WELCOME TO THE POINTE
There has been Cougar sightings on the West Bluff Trail
Relatively few people will ever catch a glimpse of a cougar much less confront one. If you come face to face with a cougar, your actions can either help or hinder a quick retreat by the animal.
Here are some things to remember:
Stop, pick up small children immediately, and don't run. Running and rapid movements may trigger an attack. Remember, at close range, a cougar's instinct is to chase.
Face the cougar. Talk to it firmly while slowly backing away. Always leave the animal an escape route.
Try to appear larger than the cougar. Get above it (e.g., step up onto a rock or stump). If wearing a jacket, hold it open to further increase your apparent size. If you are in a group, stand shoulder-to-shoulder to appear intimidating.
Do not take your eyes off the cougar or turn your back. Do not crouch down or try to hide.
Never approach the cougar, especially if it is near a kill or with kittens, and never offer it food.
If the cougar does not flee, be more assertive. If it shows signs of aggression (crouches with ears back, teeth bared, hissing, tail twitching, and hind feet pumping in preparation to jump), shout, wave your arms and throw anything you have available (water bottle, book, backpack). The idea is to convince the cougar that you are not prey, but a potential danger. Carry an airhorn.
If the cougar attacks, fight back. Be aggressive and try to stay on your feet. Cougars have been driven away by people who have fought back using anything within reach, including sticks, rocks, shovels, backpacks, and clothing-even bare hands. If you are aggressive enough, a cougar will flee, realizing it has made a mistake. Pepper spray in the cougar's face is also effective in the extreme unlikelihood of a close encounter with a cougar.
To learn more about living with Cougars select the link below:
IF YOU SEE THE COUGAR(S)
Please report the sighting to
Washington State Fish and Wildlife
Enforcement Dangerous Wildlife Complaints
1-360-902-2936, Option 1
ALSO, CALL PATROL 360-490-6152
with the information so we may report it as well.
NEW - on the Website
The Pointe is now fully open !
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Fire Season has arrived early and appears to be a significant threat to all communities in the state.....
Posted on Jul 9th, 2021
Posted on Jul 1st, 2021
Burn Ban through September 30th
The following are accepted during the Burn Ban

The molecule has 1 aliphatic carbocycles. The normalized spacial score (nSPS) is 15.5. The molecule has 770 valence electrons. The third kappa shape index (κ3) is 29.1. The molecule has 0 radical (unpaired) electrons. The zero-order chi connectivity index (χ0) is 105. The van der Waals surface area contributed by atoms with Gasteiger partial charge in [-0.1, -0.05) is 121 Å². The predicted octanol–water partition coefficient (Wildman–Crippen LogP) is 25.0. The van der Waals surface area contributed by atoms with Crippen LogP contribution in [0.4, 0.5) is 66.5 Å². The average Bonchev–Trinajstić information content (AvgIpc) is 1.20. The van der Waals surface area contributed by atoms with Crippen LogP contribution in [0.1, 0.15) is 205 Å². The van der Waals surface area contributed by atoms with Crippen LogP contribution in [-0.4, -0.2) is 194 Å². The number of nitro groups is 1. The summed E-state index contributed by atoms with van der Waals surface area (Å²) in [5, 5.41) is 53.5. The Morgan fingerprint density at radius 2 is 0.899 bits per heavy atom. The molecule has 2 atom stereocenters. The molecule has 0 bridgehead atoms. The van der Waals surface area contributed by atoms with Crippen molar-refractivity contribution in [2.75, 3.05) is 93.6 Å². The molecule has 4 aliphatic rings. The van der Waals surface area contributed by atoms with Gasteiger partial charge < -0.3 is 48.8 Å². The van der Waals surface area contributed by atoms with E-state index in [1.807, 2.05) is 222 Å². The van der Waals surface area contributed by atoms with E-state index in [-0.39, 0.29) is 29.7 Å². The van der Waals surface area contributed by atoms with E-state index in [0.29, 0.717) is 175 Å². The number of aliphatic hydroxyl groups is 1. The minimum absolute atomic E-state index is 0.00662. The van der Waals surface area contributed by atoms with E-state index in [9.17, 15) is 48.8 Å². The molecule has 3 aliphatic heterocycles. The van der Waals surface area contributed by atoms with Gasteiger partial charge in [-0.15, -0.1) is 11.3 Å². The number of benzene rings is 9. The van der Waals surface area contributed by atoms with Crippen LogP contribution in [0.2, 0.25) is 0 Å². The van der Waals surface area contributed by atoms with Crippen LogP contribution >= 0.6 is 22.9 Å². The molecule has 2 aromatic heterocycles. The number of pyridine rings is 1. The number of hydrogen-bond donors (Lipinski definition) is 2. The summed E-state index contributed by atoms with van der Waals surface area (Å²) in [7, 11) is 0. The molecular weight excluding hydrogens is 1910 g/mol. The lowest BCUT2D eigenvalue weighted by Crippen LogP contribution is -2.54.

HOT, HOT, HOT.......
Posted on Jun 26th, 2021
People always think that it’s someone else
who will do something stupid.
We need, ALL OF US, to be thinking about our actions this summer and to be very cautious and very aware of how normal family fun or neighborly socializing could turn into a fire. Have fun safely this summer by being very, very cautious with fire!
The following is information about fires in Mason County and tips for summer fire safety:
Most fires on Hartstene Island start inside a house. This is a largely ignored reality, yet it’s the biggest danger. If a house is on fire then, obviously, that fire will communicate to the trees. If there is a wind, the airborne burning debris could ignite the dry material on the roofs of downwind houses. Here at the Pointe, the closest thing we’ve ever had to a serious fire started with a towel on a wall-mounted towel rack over a wall-mounted heater.
The first defense of your home—and the homes of your neighbors—is: Don’t set your house on fire. Do you know where your fire extinguisher is? Do you know how to use it? Do you have reception for your cell phone at your house? If not, how are you going to call the fire department? Have you made the interior of your house fire safe?
Under normal summer conditions, fires outside of the home in Mason Co start in open areas of dried-out grass and weeds or scotch broom. Fires are usually less than five acres and actually slow down when they reach the trees. Here at the Pointe our outdoor fire history includes two grass fires at the North Beach picnic area, one from a firework, and one unknown, though likely a cigarette. Both fires were put out by owners.
That’s a somewhat reassuring history; however, there are still lots of ways for people to start fires could that communicate to a house by way of sparks igniting dry debris on the roof or communicate to greenbelt plant life by way of flames. Carelessness with a BBQ, for example.
Some Summer Safety Tips:
· Don’t be an idiot (:D)
· OBEY BURN BANS
· Clean the dry debris off your roof. According to Matt Provencher, DNR forester and firefighter, the way a fire will spread here is roof to roof. This makes sense because the most flammable material out here, besides dry grass, is the stuff that’s been dehydrating under the sun on your roof.
· Only do outdoor BBQ’s on a cement or gravel surface—not your deck, not your yard, and not under a tree! Have your garden hose out handy.
· Educate your kids on fire danger.
· NO, NO, NO fireworks!
· Don’t use equipment—such as skill saws—which can set off sparks if you are near dry grass or dry ground litter.
· Landlords, please make sure your tenants are prepared to follow Pointe rules and burn bans.
· Focus summer fun on activities that are wet and cold: swimming, boating, eating ice cream. Save the campfires and BBQ’s for the cool season.
· See something, say something right away. Report unsafe behavior with fire immediately. Our security staff can’t do anything about an unsafe event if it is reported a week after the fact.
· Don’t smoke in the common area which include the Trails and Beaches, Picnic Areas and DON'T THROW CIGARETTE BUTTS out of the window of your car!
· PREVENT, PREVENT, PREVENT
Please help keep the Pointe SAFE
from fire this summer and HAVE FUN!
Fire Safety and Common Area Stewardship Committees
Calling all Photographers for the Newsletter
Wednesday, August 4th to Wednesday, August 11th